From Fox News:
“Nicholls, in a video, laid out his reasoning behind the declaration, saying that he ultimately feels that its what’s best for both Yuma and the incoming migrants.
“So it’s with a heavy heart that I declare that we’re at this point but it is something that I believe we need to do to make sure that our community is maintained and that the human rights of all the migrants are also maintained and that we have a path forward that respects both,” he said.
“The city of Yuma, Ariz., also tweeted about the proclamation, citing Nicholls, claiming that released migrants were coming into the area faster than they were leaving.
“The move by the local official comes after President Trump declared a national emergency at the nation’s southern border earlier this year.”
Mayor: Migrants being released into the community faster than they are departing, and shelters and the staff to run them are at max capacity. A state of emergency is declared.
— City of Yuma (@cityofyuma) April 16, 2019
“The transportation network is just insufficient to keep up with demand,” Nicholls said. “And the backlog of people staying at the shelter has created this capacity issue.” The media and the left are playing it up that the poor illegal immigrants don’t have money for bus fare to go to relatives while they await their court date. But the issue here is that they should not be here in the first place.
Now, the city is hoping for a FEMA response. In signing the declaration, Nicholls said he hopes to draw national attention to the plight of local communities struggling with a federal issue, adding that he’s talking to officials in other border cities and calling on them to issue similar emergency declarations. The mayor stated that he had spoken to Arizona Gov. Doug Ducey, who signaled his support for the declaration.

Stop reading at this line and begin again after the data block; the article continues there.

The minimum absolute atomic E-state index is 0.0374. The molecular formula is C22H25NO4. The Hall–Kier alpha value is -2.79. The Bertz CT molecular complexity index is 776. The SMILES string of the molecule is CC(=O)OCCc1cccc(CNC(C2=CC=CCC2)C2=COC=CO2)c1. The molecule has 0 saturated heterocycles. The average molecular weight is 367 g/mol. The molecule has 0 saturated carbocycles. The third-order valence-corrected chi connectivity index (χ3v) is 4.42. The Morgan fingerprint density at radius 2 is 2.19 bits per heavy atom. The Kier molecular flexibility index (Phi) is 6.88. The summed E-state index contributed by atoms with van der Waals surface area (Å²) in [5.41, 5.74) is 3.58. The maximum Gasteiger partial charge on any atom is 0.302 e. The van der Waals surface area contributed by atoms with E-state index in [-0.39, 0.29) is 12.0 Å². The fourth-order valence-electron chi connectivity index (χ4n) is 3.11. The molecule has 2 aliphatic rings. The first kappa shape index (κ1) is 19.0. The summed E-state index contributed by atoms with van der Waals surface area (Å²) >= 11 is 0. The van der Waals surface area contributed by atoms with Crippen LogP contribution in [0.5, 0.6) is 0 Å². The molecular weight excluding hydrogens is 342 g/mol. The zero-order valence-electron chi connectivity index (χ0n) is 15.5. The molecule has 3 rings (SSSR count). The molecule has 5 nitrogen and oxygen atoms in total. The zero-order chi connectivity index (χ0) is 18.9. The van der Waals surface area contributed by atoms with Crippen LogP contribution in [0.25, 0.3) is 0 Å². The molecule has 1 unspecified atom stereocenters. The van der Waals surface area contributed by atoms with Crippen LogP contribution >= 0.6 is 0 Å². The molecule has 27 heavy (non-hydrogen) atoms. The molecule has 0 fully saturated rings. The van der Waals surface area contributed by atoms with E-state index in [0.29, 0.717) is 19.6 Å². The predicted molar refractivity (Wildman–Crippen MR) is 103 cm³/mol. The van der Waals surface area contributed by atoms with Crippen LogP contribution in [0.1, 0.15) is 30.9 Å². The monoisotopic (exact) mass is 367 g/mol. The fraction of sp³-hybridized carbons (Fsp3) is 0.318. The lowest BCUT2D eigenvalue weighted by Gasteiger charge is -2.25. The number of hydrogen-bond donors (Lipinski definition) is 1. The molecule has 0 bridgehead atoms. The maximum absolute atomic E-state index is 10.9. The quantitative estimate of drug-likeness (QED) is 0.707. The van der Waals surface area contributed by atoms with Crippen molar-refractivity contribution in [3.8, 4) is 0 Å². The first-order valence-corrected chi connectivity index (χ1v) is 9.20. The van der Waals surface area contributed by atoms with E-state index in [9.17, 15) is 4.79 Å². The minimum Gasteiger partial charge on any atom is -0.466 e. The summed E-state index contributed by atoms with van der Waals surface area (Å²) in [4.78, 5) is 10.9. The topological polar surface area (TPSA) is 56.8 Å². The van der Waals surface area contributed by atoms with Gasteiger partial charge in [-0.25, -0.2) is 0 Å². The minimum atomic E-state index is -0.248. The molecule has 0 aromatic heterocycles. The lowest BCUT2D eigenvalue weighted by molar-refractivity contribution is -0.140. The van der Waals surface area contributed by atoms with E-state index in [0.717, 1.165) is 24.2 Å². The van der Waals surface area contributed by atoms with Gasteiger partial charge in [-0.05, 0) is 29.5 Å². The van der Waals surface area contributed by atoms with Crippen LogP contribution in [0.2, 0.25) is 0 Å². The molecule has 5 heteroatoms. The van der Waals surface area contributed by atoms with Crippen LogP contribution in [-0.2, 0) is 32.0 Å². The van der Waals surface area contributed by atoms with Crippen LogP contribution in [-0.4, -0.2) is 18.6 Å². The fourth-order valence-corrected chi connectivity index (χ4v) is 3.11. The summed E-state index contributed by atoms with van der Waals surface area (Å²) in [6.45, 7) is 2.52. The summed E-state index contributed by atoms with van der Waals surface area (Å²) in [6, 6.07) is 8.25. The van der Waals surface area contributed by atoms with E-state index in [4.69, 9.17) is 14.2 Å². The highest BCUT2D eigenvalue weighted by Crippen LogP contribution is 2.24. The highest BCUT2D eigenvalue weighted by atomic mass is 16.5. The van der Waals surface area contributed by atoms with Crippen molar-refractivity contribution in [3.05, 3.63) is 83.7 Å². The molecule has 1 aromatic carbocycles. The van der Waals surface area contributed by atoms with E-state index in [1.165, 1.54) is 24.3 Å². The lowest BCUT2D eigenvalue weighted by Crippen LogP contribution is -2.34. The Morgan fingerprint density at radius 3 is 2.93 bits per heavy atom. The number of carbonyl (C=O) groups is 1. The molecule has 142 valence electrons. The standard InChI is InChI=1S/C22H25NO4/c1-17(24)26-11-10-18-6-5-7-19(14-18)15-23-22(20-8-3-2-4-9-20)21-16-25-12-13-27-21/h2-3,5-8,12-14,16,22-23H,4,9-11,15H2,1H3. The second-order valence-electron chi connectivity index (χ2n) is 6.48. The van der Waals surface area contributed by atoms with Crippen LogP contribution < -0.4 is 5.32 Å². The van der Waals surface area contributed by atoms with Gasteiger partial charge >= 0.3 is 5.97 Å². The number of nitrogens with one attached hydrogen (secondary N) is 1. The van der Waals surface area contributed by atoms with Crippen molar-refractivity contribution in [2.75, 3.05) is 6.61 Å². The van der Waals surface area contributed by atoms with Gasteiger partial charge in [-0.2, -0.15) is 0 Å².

Today I proclaimed a local emergency in Yuma, due to the migrant family releases overwhelming the local shelter system. I am calling upon the federal government to alleviate the humanitarian crisis in Yuma, as our NGO’s are overcapacity and cannot sustain providing this aid. I signed the proclamation of emergency and soon after spoke with media at approximately 3:15 pm (MST). You can view via the video below:
Posted by Douglas Nicholls, Yuma Mayor on Tuesday, April 16, 2019
“We will review any declaration once we receive it,” according to a statement Tuesday night from Patrick Ptak, a Ducey spokesman. “Ultimately, this humanitarian crisis is the result of Congress’ failure to act. It will only be solved by Congress actually doing something, and the governor has vocally urged Congress to quit playing politics and take action. If only they would.
“In the wake of their inaction, our office is working with local governments, non-profits and our federal partners to maximize available resources and ensure proper coordination between ICE officials and groups providing temporary services to migrants.”
I rolled into Mexico illegally, and came back into the USA… upon entering I got free healthcare, dental, welfare and cash in my pocket. It was that easy. @DonaldJTrumpJr @realDonaldTrump @RealJamesWoods @Education4Libs @IngrahamAngle @gehrig38 @SheriffClarke @NeilWMcCabe2 pic.twitter.com/8BHuqGbaZA
— Brian Kolfage (@BrianKolfage) April 11, 2019
Nicholls fears hungry migrants roaming the streets. He should fear much worse than that. “This isn’t a natural disaster,” Nicholls said. “But it is a disaster.”
“… the local emergency exceeds control of the services, personnel, equipment and facilities of the City of Yuma and requires the combined efforts, cooperation, and resources of the Yuma community including local and non-profit agencies such as the Red Cross, Catholic Community Services, The Salvation Army, Yuma Community Food Bank, churches, the County of Yuma, the State of Arizona, and the United States of America,” the statement said.
It’s long past time for the wall to be built and We Build The Wall should start their project this month. Meanwhile, President Trump is still scratching and fighting for every mile of barrier put up. Put the blame of all this where it belongs… squarely on the left. #WeBuildTheWall